Of course, because the political counter-revolution has not yet succeeded in bringing about the full social and economic counterrevolution, the full capitalist restoration has not yet been really effected. That is to say, the restorationists are in the seats of political power, but while the property relations are being reversed, they have not yet been fully reversed. It is possible that there might be a temporary leftward reversal under pressure from the Soviet Union and its allies. However, only the revolutionary intervention of the Czech workers from below will bring about any fundamental changes of a truly progressive character.

Role of Soviet bureaucracy

Any analysis that bases itself exclusively on the internal forces in Czechoslovakia without taking into account the role of the Soviet liquidators of Marxism would be completely false and one-sided. It is scarcely possible to believe that the tragic events which are now unfolding in Czechoslovakia would be taking place were it not for the fact that the Soviet leadership is, in the main, responsible for these very events. It is the Soviet bureaucracy which abandoned Marxist-Leninist principles in the first place and began not only to encourage but to demand a revisionist course in politics and economics from its socialist allies. What has happened is that the Czechoslovak events have gone far beyond what is even safe for the Soviet bureaucracy itself.

The difference between the Czech "reformers" and the Soviet bureaucracy is that the latter is deeply rooted in socialized production, whereas the former are a combination of the old bourgeois intelligentsia and elements of the new technical bureaucracy that have no great stake in the socialized economy. They are akin to the old Czarist intelligentsia that was engrafted upon the new Soviet regime, but later superseded.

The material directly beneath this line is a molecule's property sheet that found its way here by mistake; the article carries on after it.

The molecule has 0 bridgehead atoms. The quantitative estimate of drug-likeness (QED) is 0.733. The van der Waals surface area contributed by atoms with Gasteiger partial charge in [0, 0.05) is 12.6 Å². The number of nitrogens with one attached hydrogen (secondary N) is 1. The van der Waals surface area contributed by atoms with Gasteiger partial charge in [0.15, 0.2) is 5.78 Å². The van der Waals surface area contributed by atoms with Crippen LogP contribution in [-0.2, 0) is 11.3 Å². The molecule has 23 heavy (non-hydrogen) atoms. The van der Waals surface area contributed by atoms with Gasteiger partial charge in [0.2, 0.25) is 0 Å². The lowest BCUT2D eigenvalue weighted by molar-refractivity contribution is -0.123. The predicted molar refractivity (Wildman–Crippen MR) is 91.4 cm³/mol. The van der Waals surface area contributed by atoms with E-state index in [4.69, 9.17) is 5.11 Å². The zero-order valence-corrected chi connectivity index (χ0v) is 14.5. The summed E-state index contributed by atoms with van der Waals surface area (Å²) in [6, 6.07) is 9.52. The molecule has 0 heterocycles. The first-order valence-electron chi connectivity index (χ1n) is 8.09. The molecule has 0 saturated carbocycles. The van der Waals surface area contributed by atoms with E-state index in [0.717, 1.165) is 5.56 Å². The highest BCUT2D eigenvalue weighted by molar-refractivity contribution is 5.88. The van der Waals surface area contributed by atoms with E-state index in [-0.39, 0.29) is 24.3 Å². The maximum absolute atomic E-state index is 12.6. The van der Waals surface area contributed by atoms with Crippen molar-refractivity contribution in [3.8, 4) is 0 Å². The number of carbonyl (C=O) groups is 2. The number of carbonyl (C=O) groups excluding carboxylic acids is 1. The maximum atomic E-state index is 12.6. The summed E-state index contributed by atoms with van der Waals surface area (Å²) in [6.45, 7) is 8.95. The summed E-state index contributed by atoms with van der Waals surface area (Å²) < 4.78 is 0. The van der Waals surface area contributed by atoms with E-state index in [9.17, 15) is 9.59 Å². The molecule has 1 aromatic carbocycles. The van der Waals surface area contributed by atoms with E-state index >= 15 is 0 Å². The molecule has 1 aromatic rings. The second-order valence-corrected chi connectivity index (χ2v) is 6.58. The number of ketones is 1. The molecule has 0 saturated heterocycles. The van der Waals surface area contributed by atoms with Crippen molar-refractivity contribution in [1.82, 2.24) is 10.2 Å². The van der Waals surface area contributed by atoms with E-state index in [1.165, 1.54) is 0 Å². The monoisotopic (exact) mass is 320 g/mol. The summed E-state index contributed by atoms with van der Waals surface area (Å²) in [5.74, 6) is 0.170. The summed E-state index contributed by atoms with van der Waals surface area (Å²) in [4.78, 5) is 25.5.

The very same reactionary forces which have reared their head in Czechoslovakia and are now confidently marching on the political stage there, are also slowly rising to the surface in the Soviet Union. These forces are a powerful current in the Soviet Union and the bureaucracy has encouraged and nourished them. As in Czechoslovakia only the mass intervention on a truly historic scale of the revolutionary working class can stop the creeping counter-revolution. Only the working class, by taking destiny into its own hands, can sweep it away.

Hard facts about Czechoslovak "reform"

August 1, 1968 -- The quotations and paraphrases given below should supply a factual picture of what the Czechoslovakian reform movement is all about. The only subject that is left out of this survey is that of "democracy" and "freedom," as such. But the material here should give a guideline of concrete facts showing who will benefit and who will suffer from the kind of freedom and democracy the Czech reformers have in mind.